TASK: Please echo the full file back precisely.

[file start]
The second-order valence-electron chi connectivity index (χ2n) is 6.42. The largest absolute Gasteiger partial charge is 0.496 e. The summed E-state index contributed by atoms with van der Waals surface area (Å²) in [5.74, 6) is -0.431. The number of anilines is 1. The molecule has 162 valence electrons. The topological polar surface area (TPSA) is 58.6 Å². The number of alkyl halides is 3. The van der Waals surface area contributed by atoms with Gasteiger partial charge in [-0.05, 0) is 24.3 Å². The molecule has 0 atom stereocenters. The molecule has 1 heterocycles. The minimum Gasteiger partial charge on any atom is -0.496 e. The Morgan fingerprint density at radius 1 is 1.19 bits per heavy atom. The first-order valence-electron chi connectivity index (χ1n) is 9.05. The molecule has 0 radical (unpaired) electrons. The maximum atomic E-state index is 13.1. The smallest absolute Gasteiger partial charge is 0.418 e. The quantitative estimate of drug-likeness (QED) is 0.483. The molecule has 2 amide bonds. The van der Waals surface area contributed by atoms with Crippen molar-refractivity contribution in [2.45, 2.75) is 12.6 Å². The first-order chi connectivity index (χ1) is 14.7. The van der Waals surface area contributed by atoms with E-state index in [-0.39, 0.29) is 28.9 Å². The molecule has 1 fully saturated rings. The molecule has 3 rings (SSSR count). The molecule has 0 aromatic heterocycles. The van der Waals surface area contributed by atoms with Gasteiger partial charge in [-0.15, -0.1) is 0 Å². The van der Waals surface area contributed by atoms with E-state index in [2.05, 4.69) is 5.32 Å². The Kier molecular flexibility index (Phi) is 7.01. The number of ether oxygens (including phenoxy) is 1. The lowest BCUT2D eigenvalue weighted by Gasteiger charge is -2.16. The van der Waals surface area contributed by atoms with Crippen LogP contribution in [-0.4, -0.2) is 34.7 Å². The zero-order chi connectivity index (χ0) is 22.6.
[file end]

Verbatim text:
The second-order valence-electron chi connectivity index (χ2n) is 6.42. The largest absolute Gasteiger partial charge is 0.496 e. The summed E-state index contributed by atoms with van der Waals surface area (Å²) in [5.74, 6) is -0.431. The number of anilines is 1. The molecule has 162 valence electrons. The topological polar surface area (TPSA) is 58.6 Å². The number of alkyl halides is 3. The van der Waals surface area contributed by atoms with Gasteiger partial charge in [-0.05, 0) is 24.3 Å². The molecule has 0 atom stereocenters. The molecule has 1 heterocycles. The minimum Gasteiger partial charge on any atom is -0.496 e. The Morgan fingerprint density at radius 1 is 1.19 bits per heavy atom. The first-order valence-electron chi connectivity index (χ1n) is 9.05. The molecule has 0 radical (unpaired) electrons. The maximum atomic E-state index is 13.1. The smallest absolute Gasteiger partial charge is 0.418 e. The quantitative estimate of drug-likeness (QED) is 0.483. The molecule has 2 amide bonds. The van der Waals surface area contributed by atoms with Crippen molar-refractivity contribution in [2.45, 2.75) is 12.6 Å². The first-order chi connectivity index (χ1) is 14.7. The van der Waals surface area contributed by atoms with E-state index in [-0.39, 0.29) is 28.9 Å². The molecule has 1 fully saturated rings. The molecule has 3 rings (SSSR count). The molecule has 0 aromatic heterocycles. The van der Waals surface area contributed by atoms with Gasteiger partial charge in [-0.15, -0.1) is 0 Å². The van der Waals surface area contributed by atoms with E-state index in [2.05, 4.69) is 5.32 Å². The Kier molecular flexibility index (Phi) is 7.01. The number of ether oxygens (including phenoxy) is 1. The lowest BCUT2D eigenvalue weighted by Gasteiger charge is -2.16. The van der Waals surface area contributed by atoms with Crippen LogP contribution in [-0.4, -0.2) is 34.7 Å². The zero-order chi connectivity index (χ0) is 22.6.